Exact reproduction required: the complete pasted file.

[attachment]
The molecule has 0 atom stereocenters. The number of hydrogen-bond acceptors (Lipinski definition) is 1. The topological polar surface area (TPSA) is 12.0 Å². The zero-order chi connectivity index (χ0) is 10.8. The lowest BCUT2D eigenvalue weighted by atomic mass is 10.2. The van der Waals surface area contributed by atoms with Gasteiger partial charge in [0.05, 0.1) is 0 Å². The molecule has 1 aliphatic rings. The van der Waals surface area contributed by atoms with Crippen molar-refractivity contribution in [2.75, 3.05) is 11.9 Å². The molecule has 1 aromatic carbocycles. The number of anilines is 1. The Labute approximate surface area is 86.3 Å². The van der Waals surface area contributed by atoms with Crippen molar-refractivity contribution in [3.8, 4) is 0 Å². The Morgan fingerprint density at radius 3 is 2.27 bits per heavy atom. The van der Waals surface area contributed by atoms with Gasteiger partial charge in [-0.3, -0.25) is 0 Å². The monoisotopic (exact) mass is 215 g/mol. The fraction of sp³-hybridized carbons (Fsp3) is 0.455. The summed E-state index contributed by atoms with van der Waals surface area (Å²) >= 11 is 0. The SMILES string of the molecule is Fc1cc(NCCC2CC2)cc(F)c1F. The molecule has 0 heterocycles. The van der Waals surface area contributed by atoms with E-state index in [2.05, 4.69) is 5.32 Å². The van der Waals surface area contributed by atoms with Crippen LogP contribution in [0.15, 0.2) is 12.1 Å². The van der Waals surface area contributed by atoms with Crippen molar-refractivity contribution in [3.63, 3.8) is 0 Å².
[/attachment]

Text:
The molecule has 0 atom stereocenters. The number of hydrogen-bond acceptors (Lipinski definition) is 1. The topological polar surface area (TPSA) is 12.0 Å². The zero-order chi connectivity index (χ0) is 10.8. The lowest BCUT2D eigenvalue weighted by atomic mass is 10.2. The van der Waals surface area contributed by atoms with Gasteiger partial charge in [0.05, 0.1) is 0 Å². The molecule has 1 aliphatic rings. The van der Waals surface area contributed by atoms with Crippen molar-refractivity contribution in [2.75, 3.05) is 11.9 Å². The molecule has 1 aromatic carbocycles. The number of anilines is 1. The Labute approximate surface area is 86.3 Å². The van der Waals surface area contributed by atoms with Crippen molar-refractivity contribution in [3.8, 4) is 0 Å². The Morgan fingerprint density at radius 3 is 2.27 bits per heavy atom. The van der Waals surface area contributed by atoms with Gasteiger partial charge in [-0.3, -0.25) is 0 Å². The monoisotopic (exact) mass is 215 g/mol. The fraction of sp³-hybridized carbons (Fsp3) is 0.455. The summed E-state index contributed by atoms with van der Waals surface area (Å²) >= 11 is 0. The SMILES string of the molecule is Fc1cc(NCCC2CC2)cc(F)c1F. The molecule has 0 heterocycles. The van der Waals surface area contributed by atoms with E-state index in [2.05, 4.69) is 5.32 Å². The van der Waals surface area contributed by atoms with Crippen LogP contribution in [0.15, 0.2) is 12.1 Å². The van der Waals surface area contributed by atoms with Crippen molar-refractivity contribution in [3.63, 3.8) is 0 Å².